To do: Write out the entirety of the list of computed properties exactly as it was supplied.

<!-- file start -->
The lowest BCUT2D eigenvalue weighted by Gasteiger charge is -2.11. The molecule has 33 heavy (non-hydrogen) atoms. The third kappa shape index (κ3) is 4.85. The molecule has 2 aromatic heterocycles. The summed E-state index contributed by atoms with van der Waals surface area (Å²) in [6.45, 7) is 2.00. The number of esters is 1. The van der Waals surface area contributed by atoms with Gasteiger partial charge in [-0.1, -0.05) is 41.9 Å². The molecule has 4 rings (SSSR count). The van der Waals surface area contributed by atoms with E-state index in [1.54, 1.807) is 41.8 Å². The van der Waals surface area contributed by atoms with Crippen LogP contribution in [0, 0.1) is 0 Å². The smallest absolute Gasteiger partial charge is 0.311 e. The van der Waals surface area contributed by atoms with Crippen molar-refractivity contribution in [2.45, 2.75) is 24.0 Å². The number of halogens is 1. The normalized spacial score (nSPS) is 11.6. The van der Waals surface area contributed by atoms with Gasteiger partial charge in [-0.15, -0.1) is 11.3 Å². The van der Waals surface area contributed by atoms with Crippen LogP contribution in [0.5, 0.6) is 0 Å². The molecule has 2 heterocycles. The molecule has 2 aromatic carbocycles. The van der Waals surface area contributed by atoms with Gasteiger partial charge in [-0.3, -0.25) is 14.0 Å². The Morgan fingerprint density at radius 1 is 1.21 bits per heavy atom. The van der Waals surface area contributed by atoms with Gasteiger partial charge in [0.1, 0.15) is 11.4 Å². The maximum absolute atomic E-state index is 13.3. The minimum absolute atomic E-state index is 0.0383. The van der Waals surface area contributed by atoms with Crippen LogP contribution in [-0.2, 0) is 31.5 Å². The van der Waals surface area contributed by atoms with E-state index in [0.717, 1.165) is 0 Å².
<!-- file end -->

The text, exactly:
The lowest BCUT2D eigenvalue weighted by Gasteiger charge is -2.11. The molecule has 33 heavy (non-hydrogen) atoms. The third kappa shape index (κ3) is 4.85. The molecule has 2 aromatic heterocycles. The summed E-state index contributed by atoms with van der Waals surface area (Å²) in [6.45, 7) is 2.00. The number of esters is 1. The van der Waals surface area contributed by atoms with Gasteiger partial charge in [-0.1, -0.05) is 41.9 Å². The molecule has 4 rings (SSSR count). The van der Waals surface area contributed by atoms with E-state index in [1.54, 1.807) is 41.8 Å². The van der Waals surface area contributed by atoms with Crippen LogP contribution in [0, 0.1) is 0 Å². The smallest absolute Gasteiger partial charge is 0.311 e. The van der Waals surface area contributed by atoms with Crippen molar-refractivity contribution in [2.45, 2.75) is 24.0 Å². The number of halogens is 1. The normalized spacial score (nSPS) is 11.6. The van der Waals surface area contributed by atoms with Gasteiger partial charge in [-0.15, -0.1) is 11.3 Å². The van der Waals surface area contributed by atoms with Crippen LogP contribution in [0.5, 0.6) is 0 Å². The molecule has 2 heterocycles. The molecule has 2 aromatic carbocycles. The van der Waals surface area contributed by atoms with Gasteiger partial charge in [-0.3, -0.25) is 14.0 Å². The Morgan fingerprint density at radius 1 is 1.21 bits per heavy atom. The van der Waals surface area contributed by atoms with Gasteiger partial charge in [0.1, 0.15) is 11.4 Å². The maximum absolute atomic E-state index is 13.3. The minimum absolute atomic E-state index is 0.0383. The van der Waals surface area contributed by atoms with Crippen LogP contribution in [-0.2, 0) is 31.5 Å². The van der Waals surface area contributed by atoms with E-state index in [0.717, 1.165) is 0 Å².